Selection of a Market Goat
ABGA Certified Judge/Inspector
Questions to ask yourself before you select your project
· Where am I planning to show my project?
A majority of kids plan on showing their project at their county show and at least one major show. If you are plan on showing in summer jackpots or at the State Fair you will need a different goat.
· What age of goat should I buy?
The ideal age for a market goat to be at a show is somewhere between 7 – 10 months of age. In between this time frame is usually when an animal is near or at their maturity. Be aware that goats start to lose their milk teeth at 10 months of age. The March through May born wethers will more than likely weigh somewhere between 80 – 100+lbs. The June through September kids will weigh somewhere between 50 – 80lbs.
As stated above, the ideal age for a wether is somewhere between 7 – 10 months of age. An important thing to remember is when the validation dates are for each show. Keep this information in mind, use the table below as a reference in making your decision.
*This depends on your school and county.
· What type of market goat should I buy?
You should do some research and find out what judge will be judging your county show and/or major show. Depending on who the judge is, you should pick a goat that will best match his preference. There is no feeling like having your child take a good goat into the ring and place in the bottom of their class because the goat was deep sided or not classy enough. Ask some friends or people who show on the circuit that might have shown to that certain judge once or twice. But most importantly buy one that is structurally correct. Don’t be discouraged if you don’t do as well as you thought you should have. Just remember, the judge got paid to give his opinion on that day.
· Where do I purchase my goat from?
You can purchase you goat from multiple sources, and if you are unsure of your selection skills ask your Ag Teacher, County Extension Agent, or someone else who you honor their opinion to help you.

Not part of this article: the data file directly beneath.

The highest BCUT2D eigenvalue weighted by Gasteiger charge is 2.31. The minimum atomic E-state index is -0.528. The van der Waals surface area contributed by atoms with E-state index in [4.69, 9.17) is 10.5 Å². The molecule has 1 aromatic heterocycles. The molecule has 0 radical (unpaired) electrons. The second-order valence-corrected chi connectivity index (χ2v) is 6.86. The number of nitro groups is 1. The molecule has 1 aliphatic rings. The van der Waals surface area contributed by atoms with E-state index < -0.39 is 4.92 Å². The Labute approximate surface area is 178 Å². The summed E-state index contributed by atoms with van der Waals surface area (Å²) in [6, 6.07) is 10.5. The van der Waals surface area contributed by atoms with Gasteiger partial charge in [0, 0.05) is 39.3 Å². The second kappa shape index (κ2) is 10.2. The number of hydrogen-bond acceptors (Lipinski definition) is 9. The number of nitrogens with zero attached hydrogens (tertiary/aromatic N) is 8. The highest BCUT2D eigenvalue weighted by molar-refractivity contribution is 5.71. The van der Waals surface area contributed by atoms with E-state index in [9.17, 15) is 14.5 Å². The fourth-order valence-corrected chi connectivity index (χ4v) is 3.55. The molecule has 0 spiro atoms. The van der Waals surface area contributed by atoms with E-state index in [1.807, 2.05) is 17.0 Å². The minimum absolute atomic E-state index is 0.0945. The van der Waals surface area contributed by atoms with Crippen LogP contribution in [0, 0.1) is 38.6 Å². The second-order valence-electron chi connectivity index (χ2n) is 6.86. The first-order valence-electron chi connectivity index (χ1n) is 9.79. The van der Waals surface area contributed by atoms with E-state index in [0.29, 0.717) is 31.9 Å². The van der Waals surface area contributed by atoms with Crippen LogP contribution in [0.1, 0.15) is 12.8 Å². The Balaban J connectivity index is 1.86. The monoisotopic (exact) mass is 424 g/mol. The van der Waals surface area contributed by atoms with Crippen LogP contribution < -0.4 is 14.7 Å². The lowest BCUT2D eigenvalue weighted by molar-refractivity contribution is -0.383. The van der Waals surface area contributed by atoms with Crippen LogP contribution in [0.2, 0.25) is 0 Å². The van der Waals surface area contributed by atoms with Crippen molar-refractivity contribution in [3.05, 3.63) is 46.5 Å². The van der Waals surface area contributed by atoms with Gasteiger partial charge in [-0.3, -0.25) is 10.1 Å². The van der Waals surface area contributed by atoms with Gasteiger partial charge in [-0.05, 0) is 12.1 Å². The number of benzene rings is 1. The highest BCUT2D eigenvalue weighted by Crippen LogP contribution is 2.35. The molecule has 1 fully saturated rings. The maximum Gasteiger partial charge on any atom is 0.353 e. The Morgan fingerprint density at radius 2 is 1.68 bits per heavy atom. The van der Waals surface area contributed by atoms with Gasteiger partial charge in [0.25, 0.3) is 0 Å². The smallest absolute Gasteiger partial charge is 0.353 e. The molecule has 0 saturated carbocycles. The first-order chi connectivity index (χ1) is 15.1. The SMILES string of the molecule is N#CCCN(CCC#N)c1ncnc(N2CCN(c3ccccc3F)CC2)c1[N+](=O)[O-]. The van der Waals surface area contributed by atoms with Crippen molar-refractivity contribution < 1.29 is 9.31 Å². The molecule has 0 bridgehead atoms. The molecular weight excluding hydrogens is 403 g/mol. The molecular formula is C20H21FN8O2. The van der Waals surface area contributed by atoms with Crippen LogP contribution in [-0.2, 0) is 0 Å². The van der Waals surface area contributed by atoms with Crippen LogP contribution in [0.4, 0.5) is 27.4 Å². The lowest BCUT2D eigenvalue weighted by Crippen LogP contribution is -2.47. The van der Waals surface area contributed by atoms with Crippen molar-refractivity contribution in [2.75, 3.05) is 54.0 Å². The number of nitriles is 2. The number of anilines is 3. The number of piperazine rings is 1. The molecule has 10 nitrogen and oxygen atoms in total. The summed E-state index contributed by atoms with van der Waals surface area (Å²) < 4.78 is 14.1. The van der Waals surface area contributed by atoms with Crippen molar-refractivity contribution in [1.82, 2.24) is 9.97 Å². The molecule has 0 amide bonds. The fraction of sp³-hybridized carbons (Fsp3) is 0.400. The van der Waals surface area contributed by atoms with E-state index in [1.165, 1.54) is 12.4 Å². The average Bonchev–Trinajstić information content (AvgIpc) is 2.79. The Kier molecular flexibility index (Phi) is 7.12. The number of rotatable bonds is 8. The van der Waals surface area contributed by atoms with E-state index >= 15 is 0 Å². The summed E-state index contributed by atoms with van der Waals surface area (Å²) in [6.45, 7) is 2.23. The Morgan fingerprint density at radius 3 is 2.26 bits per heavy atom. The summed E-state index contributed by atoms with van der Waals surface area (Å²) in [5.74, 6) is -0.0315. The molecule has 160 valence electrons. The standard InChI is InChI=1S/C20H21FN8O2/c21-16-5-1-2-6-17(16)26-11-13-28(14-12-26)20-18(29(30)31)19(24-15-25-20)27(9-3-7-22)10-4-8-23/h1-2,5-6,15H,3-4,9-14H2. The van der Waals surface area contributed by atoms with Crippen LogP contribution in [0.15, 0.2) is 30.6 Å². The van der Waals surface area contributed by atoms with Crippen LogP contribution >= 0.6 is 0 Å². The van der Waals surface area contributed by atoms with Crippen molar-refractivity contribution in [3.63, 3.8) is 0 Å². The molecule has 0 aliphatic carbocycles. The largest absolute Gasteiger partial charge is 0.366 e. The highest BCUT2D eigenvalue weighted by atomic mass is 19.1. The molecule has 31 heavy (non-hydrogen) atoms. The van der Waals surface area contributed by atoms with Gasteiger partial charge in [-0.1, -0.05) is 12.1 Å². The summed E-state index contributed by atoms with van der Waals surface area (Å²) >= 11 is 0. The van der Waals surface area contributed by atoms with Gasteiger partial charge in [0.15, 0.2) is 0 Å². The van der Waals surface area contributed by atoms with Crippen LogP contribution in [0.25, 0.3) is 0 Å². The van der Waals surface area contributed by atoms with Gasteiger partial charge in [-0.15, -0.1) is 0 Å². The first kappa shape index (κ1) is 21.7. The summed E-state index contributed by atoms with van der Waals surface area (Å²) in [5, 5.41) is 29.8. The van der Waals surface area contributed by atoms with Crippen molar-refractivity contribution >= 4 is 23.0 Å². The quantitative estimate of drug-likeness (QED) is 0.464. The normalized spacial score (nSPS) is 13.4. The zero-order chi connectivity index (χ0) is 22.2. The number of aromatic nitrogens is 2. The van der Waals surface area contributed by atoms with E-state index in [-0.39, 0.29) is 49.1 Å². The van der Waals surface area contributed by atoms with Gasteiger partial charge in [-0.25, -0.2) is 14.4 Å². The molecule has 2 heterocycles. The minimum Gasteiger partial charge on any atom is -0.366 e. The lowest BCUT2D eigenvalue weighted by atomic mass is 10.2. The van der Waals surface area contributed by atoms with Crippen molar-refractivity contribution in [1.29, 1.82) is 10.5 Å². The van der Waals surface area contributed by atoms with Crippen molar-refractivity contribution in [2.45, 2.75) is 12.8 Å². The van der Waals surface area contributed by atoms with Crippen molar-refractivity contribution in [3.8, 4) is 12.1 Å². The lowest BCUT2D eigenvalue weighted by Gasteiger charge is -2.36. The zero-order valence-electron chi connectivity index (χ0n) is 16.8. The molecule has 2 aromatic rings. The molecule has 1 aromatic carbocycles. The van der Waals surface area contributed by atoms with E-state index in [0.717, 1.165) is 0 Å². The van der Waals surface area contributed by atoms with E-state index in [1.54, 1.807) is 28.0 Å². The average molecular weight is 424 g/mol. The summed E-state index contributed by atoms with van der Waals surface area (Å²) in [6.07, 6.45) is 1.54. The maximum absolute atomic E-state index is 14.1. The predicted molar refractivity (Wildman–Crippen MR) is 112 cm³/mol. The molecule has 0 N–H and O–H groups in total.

1. Production Sales
These are often put together by an individual breeder or group of breeders. This type of sale is put on by reliable breeders, given the circumstances of cost and effort involved. It is safe and common to buy a goat from a production sale. Just make sure to give yourself plenty of time to go through each individual goat. There is always a minimum bid and never a maximum, since the highest bidder gets the goat. Call some of the breeders ahead of time to ask which goats they like. This way you can cut some of your time looking at the goats. Remember, the numbers they give you will more than likely be the same they gave to the other people that called.
2. Private Treaty
Buying goats this way allows you to not be pressured by an auctioneer yelling on a microphone, and competing with your neighbor to get the final bid. When you go out to a ranch, you can see what other goats out of the same sire or different sire look like. This way you can narrow down your purchase to a goat out of a certain sire. Buying goats this way is better since there is generally a set price for each goat, and the breeder might give you a break if you buy more than one.
3. Auction Barn
This is my least favorite source and a way that I discourage beginners from doing. This source is used by those that have plenty of time and can sit for 3 – 4 hours at a time and wait for that right goat. This is the cheapest way to buy a goat, but it is too risky.
4. Online Sales
Thanks to the computers and the internet, breeders are selling their goats online. Don’t get me wrong, they could be offering some good goats but if you are an experienced picker you always need to put your hands on a goat for your own satisfaction. Online sales are rare and convenient, but don’t be mislead by a good picture of a moderate goat.